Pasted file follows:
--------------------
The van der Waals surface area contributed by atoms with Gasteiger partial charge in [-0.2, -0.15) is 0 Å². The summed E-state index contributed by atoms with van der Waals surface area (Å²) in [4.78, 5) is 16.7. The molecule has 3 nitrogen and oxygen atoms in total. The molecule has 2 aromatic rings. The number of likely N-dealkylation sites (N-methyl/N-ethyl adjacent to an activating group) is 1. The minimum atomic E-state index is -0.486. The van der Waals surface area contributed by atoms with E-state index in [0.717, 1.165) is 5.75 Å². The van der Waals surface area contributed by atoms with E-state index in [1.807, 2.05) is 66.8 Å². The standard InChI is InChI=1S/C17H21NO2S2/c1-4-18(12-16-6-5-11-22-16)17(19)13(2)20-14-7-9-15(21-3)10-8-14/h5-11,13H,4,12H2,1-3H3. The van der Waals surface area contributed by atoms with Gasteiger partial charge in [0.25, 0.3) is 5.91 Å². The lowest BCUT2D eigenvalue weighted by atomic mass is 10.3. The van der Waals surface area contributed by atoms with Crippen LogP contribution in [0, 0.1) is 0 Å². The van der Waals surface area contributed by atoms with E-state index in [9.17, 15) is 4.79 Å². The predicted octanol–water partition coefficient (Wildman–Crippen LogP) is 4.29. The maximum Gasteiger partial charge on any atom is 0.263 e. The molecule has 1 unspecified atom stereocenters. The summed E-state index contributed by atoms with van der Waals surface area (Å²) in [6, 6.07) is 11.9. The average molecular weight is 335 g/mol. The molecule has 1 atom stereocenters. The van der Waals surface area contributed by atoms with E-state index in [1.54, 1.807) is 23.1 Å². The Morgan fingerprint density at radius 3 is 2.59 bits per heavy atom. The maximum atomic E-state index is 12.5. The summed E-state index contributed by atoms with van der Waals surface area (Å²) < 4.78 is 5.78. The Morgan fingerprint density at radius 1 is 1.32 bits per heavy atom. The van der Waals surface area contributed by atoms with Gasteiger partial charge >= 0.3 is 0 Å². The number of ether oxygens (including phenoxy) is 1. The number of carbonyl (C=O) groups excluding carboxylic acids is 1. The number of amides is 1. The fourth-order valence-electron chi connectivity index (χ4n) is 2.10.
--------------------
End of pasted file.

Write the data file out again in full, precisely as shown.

The van der Waals surface area contributed by atoms with Gasteiger partial charge in [-0.2, -0.15) is 0 Å². The summed E-state index contributed by atoms with van der Waals surface area (Å²) in [4.78, 5) is 16.7. The molecule has 3 nitrogen and oxygen atoms in total. The molecule has 2 aromatic rings. The number of likely N-dealkylation sites (N-methyl/N-ethyl adjacent to an activating group) is 1. The minimum atomic E-state index is -0.486. The van der Waals surface area contributed by atoms with E-state index in [0.717, 1.165) is 5.75 Å². The van der Waals surface area contributed by atoms with E-state index in [1.807, 2.05) is 66.8 Å². The standard InChI is InChI=1S/C17H21NO2S2/c1-4-18(12-16-6-5-11-22-16)17(19)13(2)20-14-7-9-15(21-3)10-8-14/h5-11,13H,4,12H2,1-3H3. The van der Waals surface area contributed by atoms with Gasteiger partial charge in [0.25, 0.3) is 5.91 Å². The lowest BCUT2D eigenvalue weighted by atomic mass is 10.3. The van der Waals surface area contributed by atoms with Crippen LogP contribution in [0, 0.1) is 0 Å². The van der Waals surface area contributed by atoms with E-state index in [9.17, 15) is 4.79 Å². The predicted octanol–water partition coefficient (Wildman–Crippen LogP) is 4.29. The maximum Gasteiger partial charge on any atom is 0.263 e. The molecule has 1 unspecified atom stereocenters. The summed E-state index contributed by atoms with van der Waals surface area (Å²) in [6, 6.07) is 11.9. The average molecular weight is 335 g/mol. The molecule has 1 atom stereocenters. The van der Waals surface area contributed by atoms with E-state index in [1.54, 1.807) is 23.1 Å². The Morgan fingerprint density at radius 3 is 2.59 bits per heavy atom. The maximum atomic E-state index is 12.5. The summed E-state index contributed by atoms with van der Waals surface area (Å²) < 4.78 is 5.78. The Morgan fingerprint density at radius 1 is 1.32 bits per heavy atom. The van der Waals surface area contributed by atoms with Gasteiger partial charge >= 0.3 is 0 Å². The number of ether oxygens (including phenoxy) is 1. The number of carbonyl (C=O) groups excluding carboxylic acids is 1. The number of amides is 1. The fourth-order valence-electron chi connectivity index (χ4n) is 2.10.